Very Low Calorie Diets: More Harm than Good?
There was a time when I was desperate to lose weight. I was about ten kilos (22 pounds) heavier than I am right now and it was all due to stress. I was miserable in my life, having a hard time at work, going through a personal and spiritual crisis and living thousands of miles away from my family and friends.
I wasn’t comfort eating a lot, at least it didn’t feel like it, but I felt as if my whole body was holding on to every calorie I consumed as a sort of protection mechanism. My body seemed to swell up like a balloon and I felt blobby, unattractive, uncomfortable and unlike myself.
Drinking milkshakes to lose weight – are you serious?
I was living in Perth at the time, in Western Australia. There was a new weight loss craze that was all the rage, the Tony Ferguson shake program. You know the drill: I had to pay a membership fee (for god knows what reason) and get weighed in at my local pharmacy by a woman who was more overweight than me. By a long shot. Then I paid an exorbitant amount for a bunch of disgusting powdered milkshakes that I was supposed to drink twice a day.
Basically, it was a VLCD – a Very Low Calorie Diet and I have come to loathe these. They always do the same thing to me: you’re fine on day one, day two is a struggle but you somehow manage, and by half way though day three, you’re so enraged with hunger that you consider eating your coffee table. You have a small ‘snack’ that turns into a binge, then that throws you off track. After that you feel as if you have ruined the whole diet. Then you feel miserable again, and the cycle of pain continues.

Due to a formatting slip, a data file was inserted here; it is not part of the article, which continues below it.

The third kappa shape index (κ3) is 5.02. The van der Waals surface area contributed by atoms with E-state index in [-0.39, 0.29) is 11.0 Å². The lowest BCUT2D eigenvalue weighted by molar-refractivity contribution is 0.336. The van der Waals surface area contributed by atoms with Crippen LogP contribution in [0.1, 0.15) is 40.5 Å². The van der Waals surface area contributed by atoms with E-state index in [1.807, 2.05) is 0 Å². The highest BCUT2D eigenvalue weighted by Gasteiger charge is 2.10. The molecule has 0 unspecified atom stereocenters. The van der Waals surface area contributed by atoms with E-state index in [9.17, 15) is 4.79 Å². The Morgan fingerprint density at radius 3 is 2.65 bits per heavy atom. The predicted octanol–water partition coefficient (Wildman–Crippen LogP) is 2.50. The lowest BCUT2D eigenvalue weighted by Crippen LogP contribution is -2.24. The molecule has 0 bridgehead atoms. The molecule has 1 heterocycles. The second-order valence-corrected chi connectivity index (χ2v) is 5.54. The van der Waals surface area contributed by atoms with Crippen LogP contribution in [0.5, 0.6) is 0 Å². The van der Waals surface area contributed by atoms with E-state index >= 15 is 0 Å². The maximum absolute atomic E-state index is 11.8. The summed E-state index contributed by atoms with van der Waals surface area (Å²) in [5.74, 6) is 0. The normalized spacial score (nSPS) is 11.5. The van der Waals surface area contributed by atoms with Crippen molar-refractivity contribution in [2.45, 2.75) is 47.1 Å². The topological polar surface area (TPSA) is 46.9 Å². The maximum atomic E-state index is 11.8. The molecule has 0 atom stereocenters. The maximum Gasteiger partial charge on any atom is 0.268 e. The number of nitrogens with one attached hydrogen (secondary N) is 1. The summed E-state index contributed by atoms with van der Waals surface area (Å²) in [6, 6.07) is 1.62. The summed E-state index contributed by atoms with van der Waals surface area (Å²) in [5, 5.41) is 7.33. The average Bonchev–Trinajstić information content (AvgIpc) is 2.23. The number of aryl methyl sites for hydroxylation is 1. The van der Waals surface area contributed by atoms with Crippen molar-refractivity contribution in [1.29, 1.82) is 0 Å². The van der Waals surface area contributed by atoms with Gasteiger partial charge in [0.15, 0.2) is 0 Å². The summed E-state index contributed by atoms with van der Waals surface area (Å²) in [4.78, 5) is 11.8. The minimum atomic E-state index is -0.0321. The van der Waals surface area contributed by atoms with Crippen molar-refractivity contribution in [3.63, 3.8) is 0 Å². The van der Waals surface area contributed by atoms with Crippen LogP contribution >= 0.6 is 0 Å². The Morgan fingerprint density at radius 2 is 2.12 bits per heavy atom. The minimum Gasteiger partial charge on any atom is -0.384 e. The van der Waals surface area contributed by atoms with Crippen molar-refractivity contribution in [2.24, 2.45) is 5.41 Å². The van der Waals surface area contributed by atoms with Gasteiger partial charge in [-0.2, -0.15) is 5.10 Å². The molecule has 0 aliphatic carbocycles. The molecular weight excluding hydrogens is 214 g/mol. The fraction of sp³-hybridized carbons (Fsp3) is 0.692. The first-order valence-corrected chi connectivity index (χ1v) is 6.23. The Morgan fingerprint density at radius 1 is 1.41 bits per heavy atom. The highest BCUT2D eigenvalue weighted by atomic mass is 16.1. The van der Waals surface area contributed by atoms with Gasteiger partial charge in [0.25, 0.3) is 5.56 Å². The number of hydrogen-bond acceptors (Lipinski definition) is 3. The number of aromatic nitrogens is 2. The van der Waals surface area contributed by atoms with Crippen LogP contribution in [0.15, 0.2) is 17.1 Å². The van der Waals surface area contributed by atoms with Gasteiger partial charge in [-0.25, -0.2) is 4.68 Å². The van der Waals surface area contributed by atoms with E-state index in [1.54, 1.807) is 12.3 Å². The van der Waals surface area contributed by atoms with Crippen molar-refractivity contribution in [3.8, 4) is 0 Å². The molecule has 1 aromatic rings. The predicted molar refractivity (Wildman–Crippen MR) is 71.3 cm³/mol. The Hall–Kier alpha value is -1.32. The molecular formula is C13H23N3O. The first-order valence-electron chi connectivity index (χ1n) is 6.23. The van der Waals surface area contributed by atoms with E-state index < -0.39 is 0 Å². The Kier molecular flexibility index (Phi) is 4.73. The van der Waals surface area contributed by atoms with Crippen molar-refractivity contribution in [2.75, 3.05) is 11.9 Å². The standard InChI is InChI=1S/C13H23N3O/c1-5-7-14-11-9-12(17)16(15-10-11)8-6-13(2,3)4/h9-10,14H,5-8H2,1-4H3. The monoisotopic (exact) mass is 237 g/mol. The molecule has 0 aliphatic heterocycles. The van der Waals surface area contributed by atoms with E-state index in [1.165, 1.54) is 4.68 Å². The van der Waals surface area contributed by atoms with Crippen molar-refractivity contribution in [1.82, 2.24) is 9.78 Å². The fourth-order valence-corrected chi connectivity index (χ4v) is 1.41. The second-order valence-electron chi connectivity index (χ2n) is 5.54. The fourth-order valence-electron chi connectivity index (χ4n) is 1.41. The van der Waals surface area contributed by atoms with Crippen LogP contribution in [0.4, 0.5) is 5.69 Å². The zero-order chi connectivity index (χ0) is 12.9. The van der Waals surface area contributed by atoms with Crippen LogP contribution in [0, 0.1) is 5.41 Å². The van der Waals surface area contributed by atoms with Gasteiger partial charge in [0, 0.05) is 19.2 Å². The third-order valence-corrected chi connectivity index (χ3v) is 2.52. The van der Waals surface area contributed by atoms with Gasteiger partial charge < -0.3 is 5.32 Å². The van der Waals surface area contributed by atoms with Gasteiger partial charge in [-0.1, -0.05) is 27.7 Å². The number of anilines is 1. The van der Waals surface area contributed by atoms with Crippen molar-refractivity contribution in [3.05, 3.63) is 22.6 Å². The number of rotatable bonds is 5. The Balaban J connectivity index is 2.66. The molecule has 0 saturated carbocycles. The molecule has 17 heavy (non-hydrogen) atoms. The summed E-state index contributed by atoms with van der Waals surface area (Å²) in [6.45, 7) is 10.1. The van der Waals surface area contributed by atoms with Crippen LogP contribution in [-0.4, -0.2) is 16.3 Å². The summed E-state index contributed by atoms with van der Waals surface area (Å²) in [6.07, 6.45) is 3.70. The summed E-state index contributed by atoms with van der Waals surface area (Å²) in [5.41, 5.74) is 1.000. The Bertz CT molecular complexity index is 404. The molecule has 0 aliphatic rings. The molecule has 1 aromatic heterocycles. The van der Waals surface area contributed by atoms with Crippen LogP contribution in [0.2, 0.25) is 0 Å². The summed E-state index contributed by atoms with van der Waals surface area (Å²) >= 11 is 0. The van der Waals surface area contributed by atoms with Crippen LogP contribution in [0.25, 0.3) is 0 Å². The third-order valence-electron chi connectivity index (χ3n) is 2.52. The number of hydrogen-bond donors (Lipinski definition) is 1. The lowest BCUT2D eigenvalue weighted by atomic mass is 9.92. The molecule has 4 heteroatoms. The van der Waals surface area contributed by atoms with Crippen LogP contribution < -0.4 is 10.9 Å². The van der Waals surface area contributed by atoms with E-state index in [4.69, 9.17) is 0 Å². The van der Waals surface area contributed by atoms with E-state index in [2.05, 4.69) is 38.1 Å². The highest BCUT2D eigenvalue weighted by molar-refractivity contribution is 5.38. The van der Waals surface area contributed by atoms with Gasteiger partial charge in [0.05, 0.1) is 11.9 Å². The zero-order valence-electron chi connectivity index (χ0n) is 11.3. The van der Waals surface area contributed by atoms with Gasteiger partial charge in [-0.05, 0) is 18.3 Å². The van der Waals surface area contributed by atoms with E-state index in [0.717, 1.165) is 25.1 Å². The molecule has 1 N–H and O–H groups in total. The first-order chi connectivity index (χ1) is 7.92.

So what is a Very Low Calorie Diet?
VLCDs were initially developed for patients who were about to undergo surgery and who had to lose a lot of weight quickly. There are studies that show they improve glycaemic control and promote substantial weight loss in obese patients with Type 2 diabetes. But there are other studies that show that they can be dangerous and cause gall stones. VLCDs usually provide a patient with between 600 and 800 calories per day.
I personally think they lead to problems such as binge-eating. I know that sounds extreme, but anything that is unnaturally restricted very quickly will be uncomfortable for the body, and your body could rebel. Slow weight loss does take longer, but it’s so much more worthwhile.
Do VLCDs cause binge eating disorder?
So for my money (and this is only my personal opinion) I would stay away from VLCDs like OptiFast, OptiSlim and Tony Ferguson. I think that they are expensive (those icky shakes can cost five bucks each), unhealthy, unsocial and ineffective. The one good thing I will say about the Tony Ferguson program is that they have a great website and a terrific community, which I think is much more beneficial for those seeking to lose weight.
What do the experts say?
Pierre Dukan (the creator of the Dukan Diet) also believed that VLCDs can lead to binge eating disorders, and I have to say from personal experience, they may not give you an eating disorder, but they might mess up your mind and attitude to food if you already have issues in this area. How can drinking a packet of powder twice a day be the key to health, vitality and well being?
So what weight loss techniques work for me?
I have done lots of strange things in my life to lose weight, including fasting. I have found that the only things that really seem to work for me are:
- Regular meals, not skipping meals
- Drinking lots of water
- Small portions
- No snacking, or limited snacking
- If I have a craving, I go with it, but only have a bit
- If I over indulge one day, I restrict the next